2. Encourage honest, straight talking and reassure the person that they don’t need to hold back.

3. Let the person finish what he or she is saying. Really listen to what is being said, and often more importantly, not said.

4. Try to summarise the feedback at key points in the conversation, to ensure that you have listened effectively

5. Ask clarifying questions, if you’re not sure what’s being said and ask for specifics, if not provided.

6. Take the time after the feedback session to evaluate the information and consider specific actions for improvements.

7. Teach yourself to recognise situations in which a certain behaviour needs to be altered. Feedback can help you self-monitor your behavior at times when you are less than optimally effective.

8. Use feedback to clarify goals, track progress toward those goals, and to improve the effectiveness of your behaviors over a period of time.

Don’ts:

1. Become defensive or explain your behavior. (You can either spend your time defending your actions or you can spend your time listening)

2. Interrupt the other person, unless you need clarification.

3. Be afraid to allow pauses and periods of silence when you receive feedback. This gives you time to understand what is being said and it gives the other person time to think about what they say.

 2: 360 Degree Feedback

360 Degree Feedback is a more formal system or process in which employees receive confidential, anonymous feedback from the people who work around them. This typically includes the employee’s manager, peers, and direct reports. Typically a mixture of about eight to twelve people fill out an anonymous online feedback form that asks questions covering a broad range of workplace competencies. The feedback forms include questions that are measured on a rating scale and also ask raters to provide written comments. The person receiving feedback also fills out a self-rating survey that includes the same survey questions that others receive in their forms.

Generally,  360 feedback systems automatically tabulates the results and present them in a format that helps the feedback recipient create a development plan. Individual responses are always combined with responses from other people in the same rater category (e.g. peer, direct report) in order to preserve anonymity and to give the employee a clear picture of his/her greatest overall strengths and weaknesses.

360 Feedback can also be a useful development tool for people who are not in a management role. Strictly speaking, a “non-manager” 360 assessment is not measuring feedback from 360 degrees since there are no direct reports, but the same principles still apply. 360 Feedback for non-managers is useful to help people be more effective in their current roles, and also to help them understand what areas they should focus on if they want to move into a management role.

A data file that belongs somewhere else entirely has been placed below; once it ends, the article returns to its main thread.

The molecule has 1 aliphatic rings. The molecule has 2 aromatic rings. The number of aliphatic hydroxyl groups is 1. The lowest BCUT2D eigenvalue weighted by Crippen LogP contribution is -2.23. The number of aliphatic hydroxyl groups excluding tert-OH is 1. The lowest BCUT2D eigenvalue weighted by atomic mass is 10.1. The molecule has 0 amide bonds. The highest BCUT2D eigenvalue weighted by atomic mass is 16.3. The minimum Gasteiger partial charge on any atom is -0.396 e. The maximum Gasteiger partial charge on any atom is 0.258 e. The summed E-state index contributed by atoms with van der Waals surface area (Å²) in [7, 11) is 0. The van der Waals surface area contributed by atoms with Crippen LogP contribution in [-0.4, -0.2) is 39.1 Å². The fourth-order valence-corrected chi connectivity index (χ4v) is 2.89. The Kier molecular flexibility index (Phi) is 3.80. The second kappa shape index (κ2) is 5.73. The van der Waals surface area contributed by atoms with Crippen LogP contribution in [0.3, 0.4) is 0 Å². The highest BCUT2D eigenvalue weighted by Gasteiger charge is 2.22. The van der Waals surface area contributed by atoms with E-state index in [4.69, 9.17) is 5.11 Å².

360 Feedback methods tend to measure the following areas of Brand You:

  • Behaviours and competencies
  • How others perceive an employee
  • Skills such as listening, planning, and goal-setting
  • Subjective areas such as teamwork, character, and leadership effectiveness

Most company HR Departments will be able to help you perform a 360 assessment, but there are tools such as Appraisal 360 available for you to purchase online, but these can be relatively expensive.

3: Personality Tests

There are numerous personality and psychometric tests available which measure a skills such as verbal, numerical, abstract or mechanical reasoning (these are often called aptitude tests) and questionnaires used to find out about your personality type, learning style or career choices, which can help you and / or an employer make informed choices. Tests are often used by employers to give an objective assessment of a people’s abilities. They can also be used throughout your career to gauge areas for development.

There are plenty of management tools out there concerning personality types that you may wish to explore– Myers Briggs, DISC Strategy being the better ones in my experience.


That concludes the final step in START and the Brand New, Brand You series. Let me know you get on!

If you missed the first  five posts of The Brand New, Brand You please click Part 1, Part 2, Part 3, Part 4 and Part 5

The Coach ~ Leadership Styles – Part 2

Coaching TeamWelcome to Part 2 of Leadership Styles – The Coach

Author, educator, and motivational speaker, Dr. William Arthur Ward wrote a phrase that I try to remember. It gives me personal strength to do the right thing, rather than the easy thing – ‘The mediocre teacher tells. The good teacher explains. The superior teacher demonstrates. The great teacher inspires.’ The effective Coach uses a combination of these, but at the right moment with the right individual.

There are key differences between the Terminator (see Part 1) way of managing people and that of the Coach. Whereas the Terminator tends to get things done by lecturing, directing and telling, the Coach asks thought-provoking questions, makes effective requests, listens well – especially for the unsaid, and offers constructive effective feedback to help someone learn and develop.